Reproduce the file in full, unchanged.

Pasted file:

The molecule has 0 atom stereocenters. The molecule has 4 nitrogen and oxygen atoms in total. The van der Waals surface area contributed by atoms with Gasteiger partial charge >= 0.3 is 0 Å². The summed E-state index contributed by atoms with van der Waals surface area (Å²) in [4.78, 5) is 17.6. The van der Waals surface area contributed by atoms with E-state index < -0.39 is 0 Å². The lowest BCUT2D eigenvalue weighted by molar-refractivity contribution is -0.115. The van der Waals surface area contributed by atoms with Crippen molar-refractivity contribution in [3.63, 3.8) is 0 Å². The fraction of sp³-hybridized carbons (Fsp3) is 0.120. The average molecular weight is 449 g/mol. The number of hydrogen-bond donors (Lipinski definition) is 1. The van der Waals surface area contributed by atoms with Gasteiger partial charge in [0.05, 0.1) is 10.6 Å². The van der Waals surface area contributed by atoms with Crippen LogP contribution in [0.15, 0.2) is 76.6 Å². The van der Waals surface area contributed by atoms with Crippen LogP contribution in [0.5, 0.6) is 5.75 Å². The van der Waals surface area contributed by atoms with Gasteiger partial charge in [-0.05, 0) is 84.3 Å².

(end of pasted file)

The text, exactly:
The molecule has 0 atom stereocenters. The molecule has 4 nitrogen and oxygen atoms in total. The van der Waals surface area contributed by atoms with Gasteiger partial charge >= 0.3 is 0 Å². The summed E-state index contributed by atoms with van der Waals surface area (Å²) in [4.78, 5) is 17.6. The van der Waals surface area contributed by atoms with E-state index < -0.39 is 0 Å². The lowest BCUT2D eigenvalue weighted by molar-refractivity contribution is -0.115. The van der Waals surface area contributed by atoms with Crippen molar-refractivity contribution in [3.63, 3.8) is 0 Å². The fraction of sp³-hybridized carbons (Fsp3) is 0.120. The average molecular weight is 449 g/mol. The number of hydrogen-bond donors (Lipinski definition) is 1. The van der Waals surface area contributed by atoms with Gasteiger partial charge in [0.05, 0.1) is 10.6 Å². The van der Waals surface area contributed by atoms with Crippen LogP contribution in [0.15, 0.2) is 76.6 Å². The van der Waals surface area contributed by atoms with Crippen LogP contribution in [0.5, 0.6) is 5.75 Å². The van der Waals surface area contributed by atoms with Gasteiger partial charge in [-0.05, 0) is 84.3 Å².